12th August 2009
Recently, a number of generic versions of clopidogrel (as either the hydrochloride or besilate salt) have been introduced to the UK market. The existing branded product, Plavix® is based on the hydrogen sulphate salt. There are differences between the generics and Plavix in the indications for which the products are marketed.
Prescribers, pharmacists and medicines management teams need to consider carefully the issues relating to the introduction of generic clopidogrel. It is likely that the cost of generic clopidogrel will become lower than the branded product over the next few months and the potential savings on the drugs bill should be obtained for the licensed indications.
Leadership to develop local policies for off-label use of generic clopidogrel will be required and the major issues for consideration are presented in this blog. Some localities may, after considering the issues with local clinicians, decide that generic prescribing of clopidogrel off-licence may be their preferred policy. Others may wish to postpone a decision, and await further information or advise prescribing for this product only within licence.
What is the background to this?
Recently, a number of generic versions of clopidogrel (based on the hydrochloride, besilate or hydrogen sulphate salt) have received a Positive Opinion/licence from either the EMEA or the MHRA and several have been launched in the UK. The generics available in the UK are based on either the hydrochloride or besilate salt and are marketed for the prevention of atherothrombotic events in patients suffering from myocardial infarction, ischaemic stroke or established peripheral arterial disease but not for use in acute coronary syndrome (ACS).
Plavix (clopidogrel hydrogen sulphate) is the only marketed clopidogrel available in the UK for prevention of atherothrombotic events in both patients suffering from ischaemic disease and those suffering from ACS.
Information from Primary Care Trusts suggests that sanofi-aventis (the manufacturer of Plavix) are advising prescribers, pharmacists and practice managers that Plavix is the only clopidogrel-containing preparation available to treat ACS. Should prescribers wish to ensure that Plavix is dispensed when clopidogrel is prescribed for the treatment of ACS, the company advise that they prescribe by brand name or mention clopidogrel hydrogen sulphate on the prescription.
Why are the generic preparations not marketed for ACS in the UK?
As we understand it, this may be because there are patents in force which preclude the generic manufacturers from including on the SPC the use of clopidogrel with aspirin in ACS.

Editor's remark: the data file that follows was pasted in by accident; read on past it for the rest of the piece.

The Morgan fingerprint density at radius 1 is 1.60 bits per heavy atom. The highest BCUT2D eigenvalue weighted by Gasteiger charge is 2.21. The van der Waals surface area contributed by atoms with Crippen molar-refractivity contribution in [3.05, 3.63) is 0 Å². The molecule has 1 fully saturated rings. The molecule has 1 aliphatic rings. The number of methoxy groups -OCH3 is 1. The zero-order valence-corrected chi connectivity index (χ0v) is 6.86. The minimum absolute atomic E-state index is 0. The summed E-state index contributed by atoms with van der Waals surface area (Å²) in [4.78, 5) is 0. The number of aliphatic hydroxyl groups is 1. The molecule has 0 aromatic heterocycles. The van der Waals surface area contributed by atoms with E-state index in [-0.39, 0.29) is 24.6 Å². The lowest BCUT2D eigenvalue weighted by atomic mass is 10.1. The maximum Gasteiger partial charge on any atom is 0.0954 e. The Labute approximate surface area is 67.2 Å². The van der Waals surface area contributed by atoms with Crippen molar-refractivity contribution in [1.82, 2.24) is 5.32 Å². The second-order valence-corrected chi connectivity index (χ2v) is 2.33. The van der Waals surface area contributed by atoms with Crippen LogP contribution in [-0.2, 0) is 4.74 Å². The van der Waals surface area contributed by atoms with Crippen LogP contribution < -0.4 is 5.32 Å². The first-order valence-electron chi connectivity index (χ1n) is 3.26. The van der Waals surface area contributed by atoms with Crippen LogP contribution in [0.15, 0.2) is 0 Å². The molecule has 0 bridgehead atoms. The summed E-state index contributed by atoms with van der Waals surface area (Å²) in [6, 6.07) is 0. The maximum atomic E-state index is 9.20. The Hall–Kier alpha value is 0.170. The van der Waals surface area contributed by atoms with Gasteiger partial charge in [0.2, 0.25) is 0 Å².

The EMEA has granted a Positive Opinion to more than 20 generic clopidogrel products, of which eight are for both indications i.e. ischaemic disease and ACS. Both the besilate and hydrogen sulphate salts are represented amongst those eight generics. However, if a generic manufacturer obtains a licence for an indication which is still protected by a patent they cannot market the product in those countries where the patent is active. Both generic clopidogrel BMS and clopidogrel Winthrop (sanofi) received market authorisations in 2008 for both indications.
Patent issues are a complex area and if further relevant information becomes available we will provide an update.
What issues require consideration?
The major issue relates to responsibilities of the prescriber and dispenser of medicines which are outside the product licence. Health care professionals face this situation many times each working day.
Generally speaking, in off-label use, the prescriber and dispenser may acquire greater legal responsibility for the use of a medicine, whereas when prescribing is within the licence the responsibilities are shared between the medicines manufacturer and the prescriber, and sometimes the dispenser. This does not prevent much off-label prescribing when the practice is well established. Indeed, much prescribing for children falls into this category.
In this instance, prescribers and those responsible for advising on local prescribing policies will need to ensure that all potential savings on the drugs bill are obtained following the availability of generic clopidogrel. When clopidogrel is prescribed for one of the indications for which the generic products are licensed, generic use should rapidly become local policy.
When prescribing of clopidogrel is for an indication which is outside the licensed indications of generic clopidogrel local prescribers and prescribing managers will have to consider whether they feel that using one of the generic clopidogrel products off-label is reasonable. In such considerations they may wish to examine the level of risk of using a generic product (which has been granted a licence and is therefore considered to have a reasonable balance of efficacy and safety for myocardial infarction, stroke or peripheral vascular disease) in people with acute coronary syndrome. These are all conditions affecting patients with many similar characteristics and which have similar pathological processes.
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